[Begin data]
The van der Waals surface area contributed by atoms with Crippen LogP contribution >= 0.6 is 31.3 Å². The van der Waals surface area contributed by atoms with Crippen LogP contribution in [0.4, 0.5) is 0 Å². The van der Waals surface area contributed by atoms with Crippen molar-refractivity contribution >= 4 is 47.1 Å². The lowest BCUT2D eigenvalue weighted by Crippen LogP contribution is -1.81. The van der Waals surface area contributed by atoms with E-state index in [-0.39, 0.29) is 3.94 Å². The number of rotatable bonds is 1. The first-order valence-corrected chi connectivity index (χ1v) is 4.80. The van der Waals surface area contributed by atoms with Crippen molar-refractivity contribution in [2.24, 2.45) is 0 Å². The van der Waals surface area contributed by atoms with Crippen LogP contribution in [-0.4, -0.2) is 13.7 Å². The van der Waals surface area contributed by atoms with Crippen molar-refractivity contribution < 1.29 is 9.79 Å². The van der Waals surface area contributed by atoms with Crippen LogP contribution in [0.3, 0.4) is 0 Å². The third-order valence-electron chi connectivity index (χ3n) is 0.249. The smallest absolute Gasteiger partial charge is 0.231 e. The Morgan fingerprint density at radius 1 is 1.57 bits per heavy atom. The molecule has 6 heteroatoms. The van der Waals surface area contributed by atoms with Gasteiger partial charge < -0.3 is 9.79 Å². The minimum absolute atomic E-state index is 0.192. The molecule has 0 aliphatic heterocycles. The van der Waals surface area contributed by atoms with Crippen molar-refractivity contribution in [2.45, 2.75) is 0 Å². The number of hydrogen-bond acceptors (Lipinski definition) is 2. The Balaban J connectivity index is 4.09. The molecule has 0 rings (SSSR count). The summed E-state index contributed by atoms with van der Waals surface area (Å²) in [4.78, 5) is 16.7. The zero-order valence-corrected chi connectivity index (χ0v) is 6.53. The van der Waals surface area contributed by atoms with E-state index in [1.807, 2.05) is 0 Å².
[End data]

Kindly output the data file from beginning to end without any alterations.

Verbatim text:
The van der Waals surface area contributed by atoms with Crippen LogP contribution >= 0.6 is 31.3 Å². The van der Waals surface area contributed by atoms with Crippen LogP contribution in [0.4, 0.5) is 0 Å². The van der Waals surface area contributed by atoms with Crippen molar-refractivity contribution >= 4 is 47.1 Å². The lowest BCUT2D eigenvalue weighted by Crippen LogP contribution is -1.81. The van der Waals surface area contributed by atoms with E-state index in [-0.39, 0.29) is 3.94 Å². The number of rotatable bonds is 1. The first-order valence-corrected chi connectivity index (χ1v) is 4.80. The van der Waals surface area contributed by atoms with Crippen molar-refractivity contribution in [2.24, 2.45) is 0 Å². The van der Waals surface area contributed by atoms with Crippen LogP contribution in [-0.4, -0.2) is 13.7 Å². The van der Waals surface area contributed by atoms with Crippen molar-refractivity contribution < 1.29 is 9.79 Å². The van der Waals surface area contributed by atoms with Crippen LogP contribution in [0.3, 0.4) is 0 Å². The third-order valence-electron chi connectivity index (χ3n) is 0.249. The smallest absolute Gasteiger partial charge is 0.231 e. The Morgan fingerprint density at radius 1 is 1.57 bits per heavy atom. The molecule has 6 heteroatoms. The van der Waals surface area contributed by atoms with Gasteiger partial charge < -0.3 is 9.79 Å². The minimum absolute atomic E-state index is 0.192. The molecule has 0 aliphatic heterocycles. The van der Waals surface area contributed by atoms with Crippen molar-refractivity contribution in [2.45, 2.75) is 0 Å². The number of hydrogen-bond acceptors (Lipinski definition) is 2. The Balaban J connectivity index is 4.09. The molecule has 0 rings (SSSR count). The summed E-state index contributed by atoms with van der Waals surface area (Å²) in [4.78, 5) is 16.7. The zero-order valence-corrected chi connectivity index (χ0v) is 6.53. The van der Waals surface area contributed by atoms with E-state index in [1.807, 2.05) is 0 Å².